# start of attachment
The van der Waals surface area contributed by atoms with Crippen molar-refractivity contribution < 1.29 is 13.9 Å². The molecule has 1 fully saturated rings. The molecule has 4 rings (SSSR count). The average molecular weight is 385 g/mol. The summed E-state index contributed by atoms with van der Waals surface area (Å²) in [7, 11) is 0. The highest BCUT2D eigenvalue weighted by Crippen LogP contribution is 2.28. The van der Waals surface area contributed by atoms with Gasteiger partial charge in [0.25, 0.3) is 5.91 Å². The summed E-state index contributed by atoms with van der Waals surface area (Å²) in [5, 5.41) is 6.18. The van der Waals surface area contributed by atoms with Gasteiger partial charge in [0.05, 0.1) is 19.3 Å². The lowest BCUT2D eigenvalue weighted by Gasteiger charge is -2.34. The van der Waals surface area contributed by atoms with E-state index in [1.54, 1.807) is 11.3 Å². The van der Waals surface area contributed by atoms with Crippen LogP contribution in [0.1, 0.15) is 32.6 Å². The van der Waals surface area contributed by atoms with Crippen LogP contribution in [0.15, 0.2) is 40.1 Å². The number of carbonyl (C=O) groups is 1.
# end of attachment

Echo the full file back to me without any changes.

The van der Waals surface area contributed by atoms with Crippen molar-refractivity contribution < 1.29 is 13.9 Å². The molecule has 1 fully saturated rings. The molecule has 4 rings (SSSR count). The average molecular weight is 385 g/mol. The summed E-state index contributed by atoms with van der Waals surface area (Å²) in [7, 11) is 0. The highest BCUT2D eigenvalue weighted by Crippen LogP contribution is 2.28. The van der Waals surface area contributed by atoms with Gasteiger partial charge in [0.25, 0.3) is 5.91 Å². The summed E-state index contributed by atoms with van der Waals surface area (Å²) in [5, 5.41) is 6.18. The van der Waals surface area contributed by atoms with Gasteiger partial charge in [0.05, 0.1) is 19.3 Å². The lowest BCUT2D eigenvalue weighted by Gasteiger charge is -2.34. The van der Waals surface area contributed by atoms with E-state index in [1.54, 1.807) is 11.3 Å². The van der Waals surface area contributed by atoms with Crippen LogP contribution in [0.1, 0.15) is 32.6 Å². The van der Waals surface area contributed by atoms with Crippen LogP contribution in [0.15, 0.2) is 40.1 Å². The number of carbonyl (C=O) groups is 1.